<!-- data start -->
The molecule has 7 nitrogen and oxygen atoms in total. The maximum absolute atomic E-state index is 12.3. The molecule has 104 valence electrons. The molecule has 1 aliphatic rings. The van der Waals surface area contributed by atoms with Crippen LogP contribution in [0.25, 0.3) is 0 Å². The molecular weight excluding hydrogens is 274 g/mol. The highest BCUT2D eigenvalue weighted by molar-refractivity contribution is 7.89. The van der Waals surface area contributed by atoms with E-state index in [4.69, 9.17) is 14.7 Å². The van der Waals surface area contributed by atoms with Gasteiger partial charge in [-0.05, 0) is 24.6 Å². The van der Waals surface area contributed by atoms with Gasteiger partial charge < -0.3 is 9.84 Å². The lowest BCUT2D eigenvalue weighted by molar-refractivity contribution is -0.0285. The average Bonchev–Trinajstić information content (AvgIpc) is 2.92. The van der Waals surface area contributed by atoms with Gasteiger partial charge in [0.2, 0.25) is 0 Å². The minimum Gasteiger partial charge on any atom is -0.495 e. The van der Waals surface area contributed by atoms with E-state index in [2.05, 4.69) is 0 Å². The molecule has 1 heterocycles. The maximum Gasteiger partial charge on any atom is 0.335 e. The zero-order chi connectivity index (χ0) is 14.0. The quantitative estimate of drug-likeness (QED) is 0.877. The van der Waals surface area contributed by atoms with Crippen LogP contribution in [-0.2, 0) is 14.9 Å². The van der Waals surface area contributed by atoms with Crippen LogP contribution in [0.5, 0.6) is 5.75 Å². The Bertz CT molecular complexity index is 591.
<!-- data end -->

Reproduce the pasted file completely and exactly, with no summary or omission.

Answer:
The molecule has 7 nitrogen and oxygen atoms in total. The maximum absolute atomic E-state index is 12.3. The molecule has 104 valence electrons. The molecule has 1 aliphatic rings. The van der Waals surface area contributed by atoms with Crippen LogP contribution in [0.25, 0.3) is 0 Å². The molecular weight excluding hydrogens is 274 g/mol. The highest BCUT2D eigenvalue weighted by molar-refractivity contribution is 7.89. The van der Waals surface area contributed by atoms with E-state index in [4.69, 9.17) is 14.7 Å². The van der Waals surface area contributed by atoms with Gasteiger partial charge in [-0.05, 0) is 24.6 Å². The van der Waals surface area contributed by atoms with Gasteiger partial charge < -0.3 is 9.84 Å². The lowest BCUT2D eigenvalue weighted by molar-refractivity contribution is -0.0285. The average Bonchev–Trinajstić information content (AvgIpc) is 2.92. The van der Waals surface area contributed by atoms with Gasteiger partial charge in [0.2, 0.25) is 0 Å². The minimum Gasteiger partial charge on any atom is -0.495 e. The van der Waals surface area contributed by atoms with E-state index in [2.05, 4.69) is 0 Å². The molecule has 1 heterocycles. The maximum Gasteiger partial charge on any atom is 0.335 e. The zero-order chi connectivity index (χ0) is 14.0. The quantitative estimate of drug-likeness (QED) is 0.877. The van der Waals surface area contributed by atoms with Crippen LogP contribution in [-0.2, 0) is 14.9 Å². The van der Waals surface area contributed by atoms with Crippen LogP contribution in [0.5, 0.6) is 5.75 Å². The Bertz CT molecular complexity index is 591.